"if we knew that it was a real person, then we could sort of hold them accountable, we could check them...we could, you know, bill them."

And

"...people have a lot of free time and people on the Internet, there are people who do really really evil and wrong things on the Internet, and it would be useful if we had strong identity so we could weed them out. I’m not suggesting eliminating them, what I’m suggesting is if we knew their identity was accurate, we could rank them."

And

"...the Internet came out of universities where the issue of authentication wasn’t such a big issue. Everybody trusted everybody, you didn’t have these kinds of things."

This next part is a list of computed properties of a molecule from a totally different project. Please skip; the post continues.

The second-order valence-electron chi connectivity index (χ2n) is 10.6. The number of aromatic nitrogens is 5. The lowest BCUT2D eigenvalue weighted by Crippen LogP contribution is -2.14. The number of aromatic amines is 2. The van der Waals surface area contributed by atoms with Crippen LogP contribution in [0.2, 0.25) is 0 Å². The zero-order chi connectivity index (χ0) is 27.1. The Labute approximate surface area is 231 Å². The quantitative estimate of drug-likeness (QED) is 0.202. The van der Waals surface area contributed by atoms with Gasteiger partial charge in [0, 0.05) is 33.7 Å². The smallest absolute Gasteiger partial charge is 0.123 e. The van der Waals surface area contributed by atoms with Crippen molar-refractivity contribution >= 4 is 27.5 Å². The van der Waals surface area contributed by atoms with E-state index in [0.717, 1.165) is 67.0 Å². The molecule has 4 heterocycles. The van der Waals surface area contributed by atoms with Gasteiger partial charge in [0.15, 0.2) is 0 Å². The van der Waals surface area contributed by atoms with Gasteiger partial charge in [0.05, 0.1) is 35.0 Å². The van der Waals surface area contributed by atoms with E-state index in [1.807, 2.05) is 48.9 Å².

The first two comments are disturbing for obvious reasons of leading down an Orwellian path. This last comment though reminds me of the type of person who says they don't "trust" Wikipedia. My problem isn't with their lack of trust in a user powered encyclopaedia, my problem is that they seem to think that they are expected to trust Wikipedia, or that I and all the other people who use it place our trust in Wikipedia. The problem here is the person who doesn't understand why encyclopaedias list sources. And I would say to Eric Schmidt that the best thing about the internet and about Google is that you don't have to blindly trust anything anymore. I have never spoken so much as a word to Skud online or otherwise, but I would trust it to be true if she told me something. And I would also find out for myself whether or not it was true. The two concepts don't need to exist independently of each other. Wikipedia is great now for the same reason it has always been great. Because the sources of each statement are included. And if they're not you can find out for yourself whether or not an assertion is true and base your trust on your own research. This idea that you can't trust someone because they're not adhering to the rules used by a third party in order to define their identity is a dangerous idea. Not only does it hypothetically preclude putting your trust in someone that a corporation, in this case Google, has refused to positively identify, but it also makes people more reliant on the concept that there ever exists one single source of information that can be trusted, which has never and will never be the case in any situation.